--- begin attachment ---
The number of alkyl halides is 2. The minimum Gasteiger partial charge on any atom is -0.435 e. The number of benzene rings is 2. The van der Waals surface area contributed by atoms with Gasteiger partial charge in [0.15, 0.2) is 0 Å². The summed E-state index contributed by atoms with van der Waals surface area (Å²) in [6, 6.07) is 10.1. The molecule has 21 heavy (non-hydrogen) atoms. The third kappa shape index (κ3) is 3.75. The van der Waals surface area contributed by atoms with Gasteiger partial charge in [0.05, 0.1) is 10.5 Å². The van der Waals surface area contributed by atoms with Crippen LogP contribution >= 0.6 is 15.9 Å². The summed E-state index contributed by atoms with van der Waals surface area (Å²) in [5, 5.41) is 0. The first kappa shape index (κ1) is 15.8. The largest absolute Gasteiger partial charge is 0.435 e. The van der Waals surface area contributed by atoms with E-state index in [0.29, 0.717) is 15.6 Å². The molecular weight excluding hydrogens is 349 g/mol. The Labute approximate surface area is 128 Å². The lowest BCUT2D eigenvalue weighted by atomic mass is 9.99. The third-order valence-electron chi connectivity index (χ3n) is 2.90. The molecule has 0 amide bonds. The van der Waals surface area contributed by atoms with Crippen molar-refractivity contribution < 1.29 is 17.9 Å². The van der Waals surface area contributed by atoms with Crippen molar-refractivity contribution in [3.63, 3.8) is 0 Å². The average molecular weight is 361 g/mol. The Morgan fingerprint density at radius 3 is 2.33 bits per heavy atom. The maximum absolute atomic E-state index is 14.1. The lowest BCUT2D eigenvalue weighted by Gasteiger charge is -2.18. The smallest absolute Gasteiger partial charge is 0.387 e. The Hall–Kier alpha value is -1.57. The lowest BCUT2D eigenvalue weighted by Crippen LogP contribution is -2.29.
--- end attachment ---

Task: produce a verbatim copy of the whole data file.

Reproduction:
The number of alkyl halides is 2. The minimum Gasteiger partial charge on any atom is -0.435 e. The number of benzene rings is 2. The van der Waals surface area contributed by atoms with Gasteiger partial charge in [0.15, 0.2) is 0 Å². The summed E-state index contributed by atoms with van der Waals surface area (Å²) in [6, 6.07) is 10.1. The molecule has 21 heavy (non-hydrogen) atoms. The third kappa shape index (κ3) is 3.75. The van der Waals surface area contributed by atoms with Gasteiger partial charge in [0.05, 0.1) is 10.5 Å². The van der Waals surface area contributed by atoms with Crippen LogP contribution >= 0.6 is 15.9 Å². The summed E-state index contributed by atoms with van der Waals surface area (Å²) in [5, 5.41) is 0. The first kappa shape index (κ1) is 15.8. The largest absolute Gasteiger partial charge is 0.435 e. The van der Waals surface area contributed by atoms with E-state index in [0.29, 0.717) is 15.6 Å². The molecular weight excluding hydrogens is 349 g/mol. The Labute approximate surface area is 128 Å². The lowest BCUT2D eigenvalue weighted by atomic mass is 9.99. The third-order valence-electron chi connectivity index (χ3n) is 2.90. The molecule has 0 amide bonds. The van der Waals surface area contributed by atoms with Crippen molar-refractivity contribution < 1.29 is 17.9 Å². The van der Waals surface area contributed by atoms with Crippen molar-refractivity contribution in [3.63, 3.8) is 0 Å². The average molecular weight is 361 g/mol. The Morgan fingerprint density at radius 3 is 2.33 bits per heavy atom. The maximum absolute atomic E-state index is 14.1. The lowest BCUT2D eigenvalue weighted by Gasteiger charge is -2.18. The smallest absolute Gasteiger partial charge is 0.387 e. The Hall–Kier alpha value is -1.57. The lowest BCUT2D eigenvalue weighted by Crippen LogP contribution is -2.29.